Is 12 years of in-depth education really worth it to become a trauma surgeon? It seems like a huge amount of time for one to be in school for a specific job.
At school, I am most interested in gross anatomy, microbiology, and biology,
while my hobbies include athletics. A topic that I am passionate about is leadership and "organized chaos". #medicine #doctor #biology #surgeon #trauma #icu #chaos #busy #medical #premed #med
The value that people assign to anything varies. A vacation, a car, or in your case the opportunity to serve as a Trauma Surgeon, may each be worth different time, effort or money to different people. We make these very personal assessments of value throughout our lives. Whether this career option is worth 12 years of undoubtedly intense education is an answer uniquely yours. That you are asking this question now says that you're making that assessment. Good for you.
Two observations. Few professions require the educational diligence and endurance of medical school, regardless of the kind of physician one becomes. That's pretty universally understood, right? Trauma surgeons in practice live a life that's uniquely sacrificial and demanding. Traumas occur around the clock and surgeons often find themselves committed to lengthy surgeries at inconvenient hours, sometimes coming in quickly from home while on-call. This also applies to these Physicians in their residency. Trauma doesn't book an appointment and schedule surgery.
Second observation, treating trauma is also a team effort involving providers of a multitude of disciplines including other Physicians, nurses, imaging specialists, social workers, therapists and prehospital providers like Paramedics. The Trauma Surgeon provides leadership to the whole team, making critical decisions and providing guidance to the team. The ability to work well with others, make swift, clinically-sound decisions and lead a team decisively is very important.
Those are but two observations. Deciding whether the role is "worth" the education requires more information and then a personal assessment that's uniquely yours. Arm yourself with as much information as possible because Trauma Surgeon is an atypically demanding role, though I'm sure the experience is rewarding in many ways. I suggest talking to people who have committed to this path already. Contact a medical school and ask to speak with some students at different stages of their journey, especially those who aspire to trauma surgery. Contact a teaching hospital that's a trauma center and ask to speak with a trauma surgeon. Perhaps a trauma surgery resident and an attending physician. Explain that you're weighing a career choice, have some smart questions prepared for them and I'll bet you'll find generous people glad to offer their insights.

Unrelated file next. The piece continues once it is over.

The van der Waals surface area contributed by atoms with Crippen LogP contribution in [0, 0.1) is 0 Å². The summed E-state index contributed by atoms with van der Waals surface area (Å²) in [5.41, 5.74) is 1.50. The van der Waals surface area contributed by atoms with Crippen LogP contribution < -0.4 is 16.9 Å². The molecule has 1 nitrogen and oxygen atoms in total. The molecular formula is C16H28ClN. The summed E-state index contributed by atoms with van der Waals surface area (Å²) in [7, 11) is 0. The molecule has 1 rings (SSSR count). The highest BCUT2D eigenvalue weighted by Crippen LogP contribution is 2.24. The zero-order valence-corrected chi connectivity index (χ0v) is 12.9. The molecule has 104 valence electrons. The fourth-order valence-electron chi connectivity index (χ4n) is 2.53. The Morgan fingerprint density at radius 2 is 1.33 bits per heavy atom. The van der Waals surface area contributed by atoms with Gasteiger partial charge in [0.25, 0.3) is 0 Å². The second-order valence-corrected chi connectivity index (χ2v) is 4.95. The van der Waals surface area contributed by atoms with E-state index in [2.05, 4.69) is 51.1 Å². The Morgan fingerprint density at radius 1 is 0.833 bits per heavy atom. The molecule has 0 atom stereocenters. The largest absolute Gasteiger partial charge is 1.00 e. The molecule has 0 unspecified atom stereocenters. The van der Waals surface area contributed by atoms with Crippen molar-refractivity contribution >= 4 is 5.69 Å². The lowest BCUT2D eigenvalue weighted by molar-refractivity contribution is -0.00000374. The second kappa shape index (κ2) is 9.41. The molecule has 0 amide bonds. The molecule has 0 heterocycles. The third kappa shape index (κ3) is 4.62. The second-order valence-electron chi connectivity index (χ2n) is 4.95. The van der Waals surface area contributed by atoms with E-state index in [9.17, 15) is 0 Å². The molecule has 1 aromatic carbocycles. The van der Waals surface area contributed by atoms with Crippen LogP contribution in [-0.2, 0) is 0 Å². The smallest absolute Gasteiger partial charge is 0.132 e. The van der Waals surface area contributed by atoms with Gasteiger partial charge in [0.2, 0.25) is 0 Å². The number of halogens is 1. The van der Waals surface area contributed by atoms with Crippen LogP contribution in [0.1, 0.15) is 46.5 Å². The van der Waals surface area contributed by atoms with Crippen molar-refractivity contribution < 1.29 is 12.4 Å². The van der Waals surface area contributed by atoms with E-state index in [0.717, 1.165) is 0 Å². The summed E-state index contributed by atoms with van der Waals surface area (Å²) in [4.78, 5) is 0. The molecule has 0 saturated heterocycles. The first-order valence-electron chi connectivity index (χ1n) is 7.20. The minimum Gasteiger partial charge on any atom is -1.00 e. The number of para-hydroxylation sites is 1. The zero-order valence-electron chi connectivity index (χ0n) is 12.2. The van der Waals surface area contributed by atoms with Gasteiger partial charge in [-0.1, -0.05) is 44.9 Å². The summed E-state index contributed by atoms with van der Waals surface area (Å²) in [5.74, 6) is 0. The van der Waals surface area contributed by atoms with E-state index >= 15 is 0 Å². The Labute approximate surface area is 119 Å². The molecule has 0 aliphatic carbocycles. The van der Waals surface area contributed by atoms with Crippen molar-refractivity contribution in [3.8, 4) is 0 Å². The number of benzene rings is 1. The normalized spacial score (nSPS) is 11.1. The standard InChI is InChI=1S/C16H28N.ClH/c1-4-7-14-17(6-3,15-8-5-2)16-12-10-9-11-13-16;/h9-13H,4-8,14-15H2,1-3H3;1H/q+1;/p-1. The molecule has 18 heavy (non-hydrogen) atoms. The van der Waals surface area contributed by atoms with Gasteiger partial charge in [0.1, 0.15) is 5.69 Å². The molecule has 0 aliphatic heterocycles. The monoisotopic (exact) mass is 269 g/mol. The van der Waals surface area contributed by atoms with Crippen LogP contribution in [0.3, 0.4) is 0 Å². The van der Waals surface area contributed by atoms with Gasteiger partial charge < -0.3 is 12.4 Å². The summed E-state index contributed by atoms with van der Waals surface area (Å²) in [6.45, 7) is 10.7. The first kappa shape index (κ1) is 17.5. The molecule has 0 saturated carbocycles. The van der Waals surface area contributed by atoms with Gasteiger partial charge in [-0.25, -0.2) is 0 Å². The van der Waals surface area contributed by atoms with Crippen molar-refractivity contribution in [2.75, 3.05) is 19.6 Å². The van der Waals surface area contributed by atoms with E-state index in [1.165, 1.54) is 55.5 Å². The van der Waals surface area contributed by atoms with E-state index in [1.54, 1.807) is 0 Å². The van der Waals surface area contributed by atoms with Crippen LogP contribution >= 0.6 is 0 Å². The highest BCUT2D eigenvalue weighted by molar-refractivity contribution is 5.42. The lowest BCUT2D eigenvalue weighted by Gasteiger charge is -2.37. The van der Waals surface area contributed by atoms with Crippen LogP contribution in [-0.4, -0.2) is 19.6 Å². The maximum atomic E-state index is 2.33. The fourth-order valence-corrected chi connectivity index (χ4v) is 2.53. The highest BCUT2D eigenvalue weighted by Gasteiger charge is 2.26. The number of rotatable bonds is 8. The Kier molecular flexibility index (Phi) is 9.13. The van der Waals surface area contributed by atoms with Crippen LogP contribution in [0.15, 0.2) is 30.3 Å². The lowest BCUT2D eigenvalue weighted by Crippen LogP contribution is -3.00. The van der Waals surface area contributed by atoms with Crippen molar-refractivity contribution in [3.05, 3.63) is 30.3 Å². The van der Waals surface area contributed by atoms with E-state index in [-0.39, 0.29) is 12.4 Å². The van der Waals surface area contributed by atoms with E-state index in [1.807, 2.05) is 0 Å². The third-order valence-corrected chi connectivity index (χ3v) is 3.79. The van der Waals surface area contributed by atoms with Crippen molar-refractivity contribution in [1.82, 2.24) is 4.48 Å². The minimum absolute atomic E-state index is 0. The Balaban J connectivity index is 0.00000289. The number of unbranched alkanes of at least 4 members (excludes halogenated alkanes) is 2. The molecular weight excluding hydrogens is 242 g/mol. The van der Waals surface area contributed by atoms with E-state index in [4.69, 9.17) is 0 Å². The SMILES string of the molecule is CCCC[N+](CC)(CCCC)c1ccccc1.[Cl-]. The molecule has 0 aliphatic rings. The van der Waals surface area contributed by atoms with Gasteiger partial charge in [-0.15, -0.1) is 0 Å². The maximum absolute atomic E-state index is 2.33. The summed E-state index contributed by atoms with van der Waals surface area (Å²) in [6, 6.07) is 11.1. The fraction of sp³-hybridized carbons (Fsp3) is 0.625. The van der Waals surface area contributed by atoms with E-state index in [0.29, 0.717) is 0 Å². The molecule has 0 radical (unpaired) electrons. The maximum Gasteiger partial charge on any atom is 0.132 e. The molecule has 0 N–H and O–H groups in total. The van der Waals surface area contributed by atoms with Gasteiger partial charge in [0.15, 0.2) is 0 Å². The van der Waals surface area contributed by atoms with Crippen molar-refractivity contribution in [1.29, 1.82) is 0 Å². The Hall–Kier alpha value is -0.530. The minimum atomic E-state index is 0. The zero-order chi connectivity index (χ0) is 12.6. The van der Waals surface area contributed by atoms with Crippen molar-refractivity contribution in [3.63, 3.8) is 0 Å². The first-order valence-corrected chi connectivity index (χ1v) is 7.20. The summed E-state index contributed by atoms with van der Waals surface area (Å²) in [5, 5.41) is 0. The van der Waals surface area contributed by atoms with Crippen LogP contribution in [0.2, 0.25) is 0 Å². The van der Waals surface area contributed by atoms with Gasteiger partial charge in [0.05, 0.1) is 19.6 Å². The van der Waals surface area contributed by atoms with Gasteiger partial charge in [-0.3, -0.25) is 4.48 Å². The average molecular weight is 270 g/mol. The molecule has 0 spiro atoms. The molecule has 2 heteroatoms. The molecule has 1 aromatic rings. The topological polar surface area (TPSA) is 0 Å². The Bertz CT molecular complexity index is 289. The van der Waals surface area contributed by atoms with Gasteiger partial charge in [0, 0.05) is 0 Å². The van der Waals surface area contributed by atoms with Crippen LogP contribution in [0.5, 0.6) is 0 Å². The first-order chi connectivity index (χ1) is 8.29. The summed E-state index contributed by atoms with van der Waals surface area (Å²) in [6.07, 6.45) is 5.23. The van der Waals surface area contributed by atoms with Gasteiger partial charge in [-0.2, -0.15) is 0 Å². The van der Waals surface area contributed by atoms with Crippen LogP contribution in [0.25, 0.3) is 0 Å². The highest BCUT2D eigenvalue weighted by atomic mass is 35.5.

Also remember that no matter the career, you can always shift gears mid-journey. Your time in college will also find you learning about yourself and often, a few undiscovered interests and aptitudes. Career paths are often quite fluid.
Matt recommends the following next steps:
You don't have to commit to trauma surgery at the very beginning of your training. During medical school you can change your mind and choose a different residency. Even after you have started a surgery residency, you can change your mind and choose another surgery subspecialty
Just to give you an idea of the timeline.... you will have to complete college with a bachelor’s degree as well as all of the Pre-med requirements (1 year biology, 1 year inorganic chemistry, 1 year organic chemistry + labs, physics, calculus, and biochemistry). GPA should probably be 3.5 or better (preferably >3.8). You will also have to score well on the MCAT. Once accepted to medical school, as long as you pass your classes and perform reasonably well during your four years of medical training, you can apply for a general surgery 5 year residency. Following that, you will apply for a 2 year trauma surgery fellowship. This career path requires 15 years of school after high school.
If you are pursuing a career in surgery, you should be driven by a passion for resolving people's problems and, potentially, saving lives... but less interested in engaging with those people on a personal level. If you are pursuing a non-surgery path, you'll likely have more interaction with patients, so you need to be passionate about patient care. In both cases, your desire to improve the health of others (and, in the case of research tracks, your desire to advance the science in your field) should FAR outweigh a desire for great compensation and prestige.
It's undoubtedly true that physicians are well-compensated and well-respected. However, most physicians will quickly tell you that there are other respected career paths that will deliver great compensation in fewer years and with far lower investment in education.
TL;DR - Do some soul-searching and determine why you want to be a trauma surgeon... If the reasons are based upon the type of work and sense of fulfillment you'll get from doing the job, it's likely worth it. If it's cash and prestige, possibly not!
What is it that makes you want to be a trauma surgeon?
Find your WHY!
If you like the study of biology, microbiology and anatomy there are a lot of paths you can choose. I would suggest some path in healthcare still but there are many directions you can take beyond that. You will know more as you increase the amount of time you spend in each setting. For instance I really got a lot out of my experience in gross anatomy, I really liked microbiology and pathology but I also knew that I did not want to be stuck in a lab for my career. I need interaction with living, conscious people to find fulfillment.
There are a lot of ways you can help people while having a great understanding of each of these scientific specialties you find interest in.